Where Should Westbrook Play?

Should Russell Westbrook play the point or should he be moved to shooting guard?
Point: He should play shooting guard Counter-Point: He should stay at the point
Russell Westbrook is perhaps one of the 10 best players in the NBA and the second-best player on the reigning champions of the Western Conference. His phenomenal scoring ability has made him into a rare talent at the point guard position and made his team into one of the best in the league. But I believe that he and the Thunder would both benefit if the team took away some of his playmaking responsibilities from him and start him at the shooting guard position.

We’ve already had one great scoring point guard in the past who shifted successfully from point guard to shooting guard to benefit both himself in the team. That player was Allen Iverson, who – despite being undersized at 6-foot – played shooting guard on the offensive end in the best years of his career, with Eric Snow, taller and a better passer, manning the point and defending the opposing team’s SG. Another example is Dwyane Wade, who started his career at the point but moved to SG since it was a better fit for his size and scoring mentality.

Currently, the Thunder’s most used starting lineup is of Westbrook-Sefolosha-Durant-Ibaka-Perkins as their 1-5, with Eric Maynor, Kevin Martin, and Nick Collison earning big minutes off the bench. I propose that Westbrook (who is 6'3", almost as big as Wade) make the same shift in position as Iverson did from point guard to shooting guard and OKC start Eric Maynor in the Eric Snow PG-role. The Thunder could rotate their starting lineup, going small (Maynor-Westbrook-Sefolosha-Durant-Ibaka) against smaller teams and big (Maynor-Westbrook-Durant-Ibaka-Perkins) against bigger ones.

After Harden’s departure, the Thunder have become one of the worst-passing teams in their league, and their offense – although effective because of the scoring brilliance of Durant and Westbrook – is disjointed. Well-planned defensive teams can exploit their lack of an offensive plan with strong defense, and it will hurt OKC in the playoffs.

Great scorers and ball-handlers have played SG or SF before: Iverson, Kobe, Wade, LeBron just to name a few. Moving Westbrook to SG will give the Thunder more direction as Maynor, a talented playmaker, will construct the offense when needed and Westbrook can focus more on scoring. And with Kobe getting older and Wade’s injury-related inconsistency, this move will make Westbrook what he seems destined to be: the best shooting guard in the NBA.


- Karan Madhok
The whole argument surrounding Russell Westbrook’s role on the OKC Thunder team stems from the fact that unlike traditional point-guards, who rack up assists and get teammates involved, Westbrook looks to score first. In that sense, he defies the conventional definition of a true point guard. But, even in that case, Westbrook should continue doing what he does best - playing the point for OKC and here’s why:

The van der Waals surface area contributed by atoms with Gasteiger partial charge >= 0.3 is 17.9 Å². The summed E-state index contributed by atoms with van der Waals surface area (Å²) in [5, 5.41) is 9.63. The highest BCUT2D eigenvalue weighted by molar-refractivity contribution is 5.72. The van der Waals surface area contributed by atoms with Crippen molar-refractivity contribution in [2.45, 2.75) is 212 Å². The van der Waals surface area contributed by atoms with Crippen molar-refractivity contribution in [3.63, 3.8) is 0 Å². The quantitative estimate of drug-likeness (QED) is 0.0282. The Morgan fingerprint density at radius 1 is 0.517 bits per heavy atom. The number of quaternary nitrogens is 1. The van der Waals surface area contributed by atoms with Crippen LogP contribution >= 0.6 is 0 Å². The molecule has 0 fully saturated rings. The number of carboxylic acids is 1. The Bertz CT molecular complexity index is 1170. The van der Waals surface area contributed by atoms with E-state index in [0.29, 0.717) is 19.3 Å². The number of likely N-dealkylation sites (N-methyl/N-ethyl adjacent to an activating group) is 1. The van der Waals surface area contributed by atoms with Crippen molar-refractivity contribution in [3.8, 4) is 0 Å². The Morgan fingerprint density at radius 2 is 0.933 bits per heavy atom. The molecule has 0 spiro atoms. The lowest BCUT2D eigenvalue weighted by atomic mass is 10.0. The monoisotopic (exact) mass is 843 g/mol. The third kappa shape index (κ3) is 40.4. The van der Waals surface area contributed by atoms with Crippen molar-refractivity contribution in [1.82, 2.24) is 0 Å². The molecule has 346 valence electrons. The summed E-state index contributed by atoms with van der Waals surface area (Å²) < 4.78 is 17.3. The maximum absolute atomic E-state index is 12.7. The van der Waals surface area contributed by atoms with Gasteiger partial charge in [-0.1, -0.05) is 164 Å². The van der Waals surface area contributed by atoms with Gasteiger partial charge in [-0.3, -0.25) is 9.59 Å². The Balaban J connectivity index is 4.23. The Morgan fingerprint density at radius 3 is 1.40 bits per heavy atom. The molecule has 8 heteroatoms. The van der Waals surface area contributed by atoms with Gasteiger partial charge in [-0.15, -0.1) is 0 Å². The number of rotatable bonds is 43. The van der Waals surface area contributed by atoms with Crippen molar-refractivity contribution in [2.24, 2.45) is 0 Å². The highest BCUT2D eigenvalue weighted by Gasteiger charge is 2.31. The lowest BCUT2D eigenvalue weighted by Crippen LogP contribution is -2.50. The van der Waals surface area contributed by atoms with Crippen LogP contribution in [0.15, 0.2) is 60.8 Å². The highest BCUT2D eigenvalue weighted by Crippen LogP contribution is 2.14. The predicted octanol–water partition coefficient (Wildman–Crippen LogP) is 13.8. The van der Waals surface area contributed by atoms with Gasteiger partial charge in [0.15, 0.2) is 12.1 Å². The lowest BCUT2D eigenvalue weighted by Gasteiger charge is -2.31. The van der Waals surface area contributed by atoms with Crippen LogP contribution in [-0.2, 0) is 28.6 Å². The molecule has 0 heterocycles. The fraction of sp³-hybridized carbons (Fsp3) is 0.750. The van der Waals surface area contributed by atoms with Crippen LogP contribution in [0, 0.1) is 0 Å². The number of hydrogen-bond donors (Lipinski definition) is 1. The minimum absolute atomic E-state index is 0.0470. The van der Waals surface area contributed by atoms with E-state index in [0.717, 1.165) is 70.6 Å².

-- It would be understandable if the Thunder were suffering from Westbrook’s style of play. Instead, with Westbrook looking to score while manning the point, the Thunder have gone from losing in the first round of the 2010 NBA Playoffs to winning the Western Conference Finals in 2012.

-- A cursory visit to NBA.com’s +/-stats will tell you that the OKC starting five of Westbrook-Thabo Sefolosha- Kevin Durant- Serge Ibaka- Kendrick Perkins is the fifth best five-man unit in the league and second best in the West. Even the Miami Heat’s starting five ranks behind the Thunder here. The suggestion to get Eric Maynor to start tinkers with the Thunder’s balance too much, particularly since Maynor is only a quality backup option.

-- The Thunder rank among the league’s top five teams in terms of turnovers committed at 16.60 per game. At first impression, this may suggest Westbrook’s inadequacies at point-guard contributing to this stat, but this is clearly not the case. Kevin Durant, for all his top 10 numbers, is notorious on committing turnovers. At 3.7 TOPG, Durant is already among the league’s top five turnover leaders this season. NBA.com’s David Aldridge had even highlighted this aspect of Durant’s game after All-Star Weekend last season while listing out OKC’s chances of winning the title.

-- In the first 15 games this season, Westbrook has dished 8.6 APG, which ranks him sixth in the league behind the likes of Rajon Rondo, Chris Paul and Deron Williams. Barring Rondo, who is averaging a phenomenal 13.7 APG, the other four names ahead of Westbrook are all averaging below 10 APG. Additionally, Westbrook is tallying 21.1 PPG, which puts him eighth in the NBA. So when you have a player who figures in the top 10 for assists and scoring, how much of a role change would you want for him?

-- Another one of the reasons the Westbrook-to-shooting-guard argument is bandied about so much is because the Thunder lost the 2012 NBA Finals. In such a situation, there is a tendency to look for answers to explain the Thunder’s loss. However, the two biggest reasons that the Thunder lost in five games to Miami is because their frontcourt of Serge Ibaka and Kendrick Perkins (combined shooting of 17-of-48) simply didn’t show up for the Finals, while James Harden went 18-of-48 in the series and committed 12 turnovers.

-- The problem, apparently, with Westbrook is that he doesn’t look to pass the ball enough. If that were indeed the case, would Kevin Durant have emerged the scoring champ in the last three seasons? Additionally, OKC ranks among the top two in points scored, field-goal shooting and three-point shooting percentages, while coming in at No. 7 in total assists among all NBA teams. Clearly, Westbrook is doing more than enough to keep OKC among the elite teams in the league. All criticisms of him or suggestions for a change in his role should be put to rest.


- Akshay Manwani